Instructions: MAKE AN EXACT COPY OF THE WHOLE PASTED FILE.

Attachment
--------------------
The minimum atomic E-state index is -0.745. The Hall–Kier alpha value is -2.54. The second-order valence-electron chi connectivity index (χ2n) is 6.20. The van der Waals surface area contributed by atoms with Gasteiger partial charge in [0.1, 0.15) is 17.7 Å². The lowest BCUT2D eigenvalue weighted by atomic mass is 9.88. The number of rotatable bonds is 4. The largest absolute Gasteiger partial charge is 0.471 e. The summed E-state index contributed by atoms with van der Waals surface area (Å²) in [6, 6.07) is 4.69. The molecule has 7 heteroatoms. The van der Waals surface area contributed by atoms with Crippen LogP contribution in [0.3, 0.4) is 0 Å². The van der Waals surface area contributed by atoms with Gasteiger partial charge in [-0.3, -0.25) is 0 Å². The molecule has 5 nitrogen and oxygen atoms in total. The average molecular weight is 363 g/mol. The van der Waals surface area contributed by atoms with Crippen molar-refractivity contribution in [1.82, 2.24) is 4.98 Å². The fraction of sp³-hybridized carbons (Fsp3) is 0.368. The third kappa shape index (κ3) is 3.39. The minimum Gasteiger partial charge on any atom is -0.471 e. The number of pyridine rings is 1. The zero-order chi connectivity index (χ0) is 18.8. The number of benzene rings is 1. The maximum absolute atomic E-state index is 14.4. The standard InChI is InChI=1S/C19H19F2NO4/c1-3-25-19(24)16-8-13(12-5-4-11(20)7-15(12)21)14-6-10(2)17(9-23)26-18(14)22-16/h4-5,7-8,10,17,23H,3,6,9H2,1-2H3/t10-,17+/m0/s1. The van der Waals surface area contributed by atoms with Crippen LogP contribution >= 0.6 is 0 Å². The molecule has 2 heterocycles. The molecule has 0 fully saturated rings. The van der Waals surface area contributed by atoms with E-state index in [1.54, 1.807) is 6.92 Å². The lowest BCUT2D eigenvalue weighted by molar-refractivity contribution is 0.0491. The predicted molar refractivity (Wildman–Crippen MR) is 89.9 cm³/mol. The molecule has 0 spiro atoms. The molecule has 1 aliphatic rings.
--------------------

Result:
The minimum atomic E-state index is -0.745. The Hall–Kier alpha value is -2.54. The second-order valence-electron chi connectivity index (χ2n) is 6.20. The van der Waals surface area contributed by atoms with Gasteiger partial charge in [0.1, 0.15) is 17.7 Å². The lowest BCUT2D eigenvalue weighted by atomic mass is 9.88. The number of rotatable bonds is 4. The largest absolute Gasteiger partial charge is 0.471 e. The summed E-state index contributed by atoms with van der Waals surface area (Å²) in [6, 6.07) is 4.69. The molecule has 7 heteroatoms. The van der Waals surface area contributed by atoms with Crippen LogP contribution in [0.3, 0.4) is 0 Å². The van der Waals surface area contributed by atoms with Gasteiger partial charge in [-0.3, -0.25) is 0 Å². The molecule has 5 nitrogen and oxygen atoms in total. The average molecular weight is 363 g/mol. The van der Waals surface area contributed by atoms with Crippen molar-refractivity contribution in [1.82, 2.24) is 4.98 Å². The fraction of sp³-hybridized carbons (Fsp3) is 0.368. The third kappa shape index (κ3) is 3.39. The minimum Gasteiger partial charge on any atom is -0.471 e. The number of pyridine rings is 1. The zero-order chi connectivity index (χ0) is 18.8. The number of benzene rings is 1. The maximum absolute atomic E-state index is 14.4. The standard InChI is InChI=1S/C19H19F2NO4/c1-3-25-19(24)16-8-13(12-5-4-11(20)7-15(12)21)14-6-10(2)17(9-23)26-18(14)22-16/h4-5,7-8,10,17,23H,3,6,9H2,1-2H3/t10-,17+/m0/s1. The van der Waals surface area contributed by atoms with Crippen LogP contribution >= 0.6 is 0 Å². The molecule has 2 heterocycles. The molecule has 0 fully saturated rings. The van der Waals surface area contributed by atoms with E-state index in [1.54, 1.807) is 6.92 Å². The lowest BCUT2D eigenvalue weighted by molar-refractivity contribution is 0.0491. The predicted molar refractivity (Wildman–Crippen MR) is 89.9 cm³/mol. The molecule has 0 spiro atoms. The molecule has 1 aliphatic rings.